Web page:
Most Important Lesson - Devotion to Duty
Swami always says, “My life is My message”. After consoling me, when Swami walked away from me and resumed His usual Darshan, He imparted to me the priceless lesson of equanimity and devotion to duty, both of which constitute the value of Dharma or Right Action. Bhagavan always says pleasure is an interval between two pains.
Sai Mother
Mrs. Mallika Desu in smiles with Swami
We should treat both dualities with an equal calmness. Moreover, ups and downs in life need not bog us down and are not an excuse to stray from the path of righteousness. Often times, even though I recall these lessons in hindsight or simply struggle to remember them at critical moments in my life, Swami never fails to deliver His promises.
Soon, both my younger sisters arrived from Assam and we grieved together. Being the oldest, I felt very protective of my sisters. A few days later, I pleaded with Bhagavan, “Swami, will you protect us?” The Divine Lord assured us “Yes, I will always protect you.”
During subsequent weeks, Bhagavan allowed me to continue staying in Parthi, even though college had reopened in Anantapur. He gave me much attention in terms of materialized vibhuthi, prasadam and padnamaskars till I felt ready to return to college and hostel.
The entire experience of grieving such a deep loss at His Lotus Feet proved to be a profoundly life altering experience, a lesson that has come to my rescue many times ever since. His promise to be my Sai Mata or Divine Mother, equivalent to a thousand mothers and the assurance of protection, have always both come true for me.
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During the Convocation of the Institute in 1984...
Any Danger Can Be Averted By Her!
After completing my education at His University in Anantapur, I got married and moved to the United States of America. It was in the summer of 1986 when my husband and I were driving on a highway at 80 miles an hour. A nail punctured the tire, sending the car out of control at very high speed. In panic, I started shouting ‘Sai Ram’, ‘Sai Ram’.
The car spun a complete 360 degrees and finally stopped on the shoulder (unused part of the road), out of harm’s way. Amazingly, while our car was spinning out of control at such high speed, no other car came in our way or hit us. Everyone managed to somehow avoid us or stop in time. Soon, someone helped us out by mounting a spare tire. Such a close tryst with danger left us shaken but safe. It also served to remind me of Swami’s assurance to always protect us.
Sometime later, I developed acute abdominal pain and was rushed to the emergency. Tests revealed an ovarian cyst, which needed to be removed surgically, given its size. The entire procedure called for a week of hospital stay. I was scared and nervous as there was no one with us, in terms of family or friends for support. As always, I prayed to my Sai Mother, my thousand mothers, to come to my aid.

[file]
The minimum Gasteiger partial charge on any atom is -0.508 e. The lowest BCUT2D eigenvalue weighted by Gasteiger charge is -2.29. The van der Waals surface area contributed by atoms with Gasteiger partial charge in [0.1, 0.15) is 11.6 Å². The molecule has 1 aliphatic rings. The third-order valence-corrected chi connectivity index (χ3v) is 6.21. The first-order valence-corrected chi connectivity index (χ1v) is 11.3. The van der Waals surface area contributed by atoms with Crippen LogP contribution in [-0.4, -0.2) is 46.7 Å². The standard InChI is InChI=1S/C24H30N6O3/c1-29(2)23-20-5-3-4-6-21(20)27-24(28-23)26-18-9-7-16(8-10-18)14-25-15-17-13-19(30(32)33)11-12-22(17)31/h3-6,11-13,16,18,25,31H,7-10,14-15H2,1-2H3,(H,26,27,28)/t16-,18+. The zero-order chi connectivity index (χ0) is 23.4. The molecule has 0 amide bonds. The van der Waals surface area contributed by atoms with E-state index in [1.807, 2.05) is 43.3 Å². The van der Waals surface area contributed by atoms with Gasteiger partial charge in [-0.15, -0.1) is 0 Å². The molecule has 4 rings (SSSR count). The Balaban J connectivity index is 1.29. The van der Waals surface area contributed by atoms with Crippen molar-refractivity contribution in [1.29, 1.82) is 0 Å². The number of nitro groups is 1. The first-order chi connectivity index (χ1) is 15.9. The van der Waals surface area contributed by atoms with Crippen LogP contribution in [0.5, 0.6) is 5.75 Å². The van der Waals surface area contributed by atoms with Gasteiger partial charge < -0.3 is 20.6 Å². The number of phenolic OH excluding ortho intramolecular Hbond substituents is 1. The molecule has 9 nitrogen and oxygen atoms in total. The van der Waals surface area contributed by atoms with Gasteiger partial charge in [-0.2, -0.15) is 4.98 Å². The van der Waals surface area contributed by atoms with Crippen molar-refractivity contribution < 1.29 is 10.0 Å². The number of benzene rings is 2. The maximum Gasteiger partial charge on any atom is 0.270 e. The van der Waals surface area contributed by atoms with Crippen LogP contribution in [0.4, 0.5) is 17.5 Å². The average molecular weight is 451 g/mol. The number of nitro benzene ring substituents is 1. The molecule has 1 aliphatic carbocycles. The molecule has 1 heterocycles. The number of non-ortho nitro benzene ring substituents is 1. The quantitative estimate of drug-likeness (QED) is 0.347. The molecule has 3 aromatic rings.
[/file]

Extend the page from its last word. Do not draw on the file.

No sooner had the doctors taken me to the operation theatre than my cyst burst and a simple procedure was enough to deal with the situation. I was allowed to return home the next day. Doctors were puzzled at the sudden turn of events.
Sai Maa Keeps Her Promise Again!
Again, on July 24th 1990, I was expecting our second child, my daughter Suma in Blacksburg. Other than my husband, there was no one else, such as a motherly figure around to calm me during labour.It had been 22 hours since I had started to experience contractions but was still not ready to deliver. Moreover, I felt very weak from such a prolonged labour.
At this point in time, the doctors determined that I should consider taking the epidural. The very thought of having to endure that big needle on my spine in addition to the terrible labour pain I was already undergoing was highly distressing. I was so tired, upset and fed up by now that in my anger, I yelled at Swami and most sarcastically reminded Him of His Sai Mata promise.
I blamed Him for depriving me of my mother as well. Immediately, at that moment, in the maternity ward of the Montgomery County Hospital, I beheld a clear vision of Swami and my mom standing right beside me, on either side of my bed. Immediately, almost without any effort, our daughter arrived.
The delivery happened so fast that my husband had to rush to get the nurse. Everyone was amazed as only a few moments ago, the gynecologists had determined that the delivery was still a fair bit away and since the labour was not progressing too well, I needed the epidural. My Divine Mother had arrived, along with my own mother in an astral form to reassure me and help me tide over the crisis miraculously.
Over the years, as I struggle to cope with the many challenges as a wife and a mother of two teenagers, I find my solace in the awareness that no matter what, I always have a Mother, an eternal Mother who is ever ready to help me, guide me and comfort me, right here, with me. She transcends the limitations of time, space and mortality.
She is the most compassionate, forgiving and all accepting. She is the coolest Mom in the universe. She is my Sai Mata and I am Her darling daughter! What a privilege and an assurance! I can never be grateful enough for this blessing of Unconditional Divine Love and acceptance. My world makes a lot more sense when I see it as an expression of Sai Mata’s Divine Will and accept life’s challenges, knowing that with Her by my side, I can deal with just about anything.

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Teach Children The Joy of Giving
By Mrs. Rita Bruce

Bhagavan Sathya Sai Baba called Mrs. Rita Bruce and her husband for two interviews to guide them with the publishing of a new manuscript. When the manuscript was complete, Bhagavan said, "Call it Sathya Sai Parenting; it is for all my devotees".
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'Teaching self-discipline to children' is a chapter from the book 'Sathya Sai Parenting'. It is about the importance of inculcating discipline in children. In this interview Bhagavan stresses on the need for morality-based education and discipline-based parenting.